August Sander (German, 1876-1964), Young girl in a Carnival Wagon, Düren, 1929, Gelatin silver print, 29.4 x 22.9 cm, The J. Paul Getty Museum, Los Angeles, © J. Paul Getty Trust, 84.XM.126.223.

August Sander (German, 1876-1964), Circus Artistes, 1926-32, Gelatin silver print, © Die Photographische Sammlung/SK Stiftung Kultur – August Sander Archiv, Cologne, ARS, New York, 2004.

August Sander's Poignant Portraits of German People of the 20th Century

August Sander (German, 1876-1964), Bohemian, 1922, Gelatin silver print, 21.9 x 17 cm, The J. Paul Getty Museum, Los Angeles, © J. Paul Getty Trust, 84.XM.126.131.

August Sander (German, 1876-1964), Peasant woman, Westerwald, 1912, Gelatin silver print, 23 x 17.5 cm, The J. Paul Getty Museum, Los Angeles, © J. Paul Getty Trust, 84.XM.126.169.

August Sander (German, 1876-1964), Blind Children, Düren, about 1930, Gelatin silver print, 23.5 x 16.8 cm, The J. Paul Getty Museum, Los Angeles, © J. Paul Getty Trust, 84.XM.126.107.

 

J. Paul Getty Museum
Getty Center

1200 Getty Center Drive
Los Angeles
310-440-7300
August Sander:
People of the Twentieth Century
May 6-September 14, 2008

A collective portrait of the German people during the first half of the 20th century will be on view in August Sander: People of the Twentieth Century. A pioneering photographer, August Sander (German, 1876-1964), worked throughout his life to create an “atlas” of his fellow citizens, arranging his portraits in groupings according to their classes and professions, as well as their association with the country or the city.

Sander’s project remained unfinished, despite his dedication to it over five decades. Organized into seven groupings (farmers, skilled tradesmen, women, classes and professions, artists, the city, and the so-called “last people” or the disabled and disenfranchised) and 45 portfolios, about 700 photographs have been identified as belonging to this “cultural work in photographic pictures.”

“Sander's images have an appeal that is timeless and universal,” says Virginia Heckert, associate curator for the Getty Museum’s Department of Photographs. “By striving for straightforward, objective depictions,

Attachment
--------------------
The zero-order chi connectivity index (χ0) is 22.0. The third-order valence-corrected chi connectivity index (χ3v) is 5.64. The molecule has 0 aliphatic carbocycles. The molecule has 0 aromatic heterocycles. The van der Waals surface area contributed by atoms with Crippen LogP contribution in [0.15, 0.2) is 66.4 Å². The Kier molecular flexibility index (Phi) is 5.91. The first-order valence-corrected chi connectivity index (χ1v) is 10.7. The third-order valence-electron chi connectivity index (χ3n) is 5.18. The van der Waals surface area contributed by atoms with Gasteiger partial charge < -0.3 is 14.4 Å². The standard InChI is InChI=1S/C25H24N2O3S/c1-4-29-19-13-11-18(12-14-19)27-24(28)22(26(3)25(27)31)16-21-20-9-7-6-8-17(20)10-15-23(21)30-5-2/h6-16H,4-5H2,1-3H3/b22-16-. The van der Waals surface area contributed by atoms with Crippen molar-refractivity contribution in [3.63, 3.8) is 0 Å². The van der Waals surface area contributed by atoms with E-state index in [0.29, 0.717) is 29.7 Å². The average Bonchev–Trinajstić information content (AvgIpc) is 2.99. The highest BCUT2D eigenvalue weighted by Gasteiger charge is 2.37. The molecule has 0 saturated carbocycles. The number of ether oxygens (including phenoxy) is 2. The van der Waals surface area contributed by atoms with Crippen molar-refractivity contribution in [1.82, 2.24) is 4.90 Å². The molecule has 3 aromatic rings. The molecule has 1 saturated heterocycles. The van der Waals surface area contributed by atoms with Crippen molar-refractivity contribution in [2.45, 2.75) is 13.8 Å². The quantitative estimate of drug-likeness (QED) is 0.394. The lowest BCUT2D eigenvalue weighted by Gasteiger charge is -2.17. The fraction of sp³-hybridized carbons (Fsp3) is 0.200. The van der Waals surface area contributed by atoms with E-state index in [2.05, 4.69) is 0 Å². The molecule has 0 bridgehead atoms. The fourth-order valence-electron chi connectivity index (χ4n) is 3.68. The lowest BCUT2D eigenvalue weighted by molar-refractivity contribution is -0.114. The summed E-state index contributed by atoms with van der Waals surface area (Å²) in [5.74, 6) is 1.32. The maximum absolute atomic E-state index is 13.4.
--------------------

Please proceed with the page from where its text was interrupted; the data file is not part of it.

Sander hoped to tell the truth about his generation. By classifying his sitters by profession or social class rather than identifying them by name, he created portraits of types that remain relevant today, rather than individuals who are forgotten with the passing of history.”

Forty years after his death, Sander remains one of the most compelling — and enigmatic — photographers of the twentieth century. His long and prolific career spanned one of the most turbulent times in his country’s history. The Great War of 1914, the Weimar Republic, the reign of National Socialism, and the horrors of World War II left an indelible imprint on Sander and his work.

Following training as a commercial photographer throughout Germany and ten years with a photographic studio in Austria, Sander set up a portrait studio in Lindenthal, a suburb of Cologne, in 1910. There, he renewed his contacts with the rural families of the neighboring Westerwald region where he had grown up, while also concentrating on a growing clientele of skilled tradespeople and professionals.

The exhibition includes 125 portraits from the Getty Museum’s collection of over 1200 Sander photographs, second in size only to the August Sander Archiv in Cologne, which houses his estate. The Getty Museum’s strong holding enables a broad view of Sander’s work, with both signed exhibition prints and postcards that Sander produced in his daily commercial practice.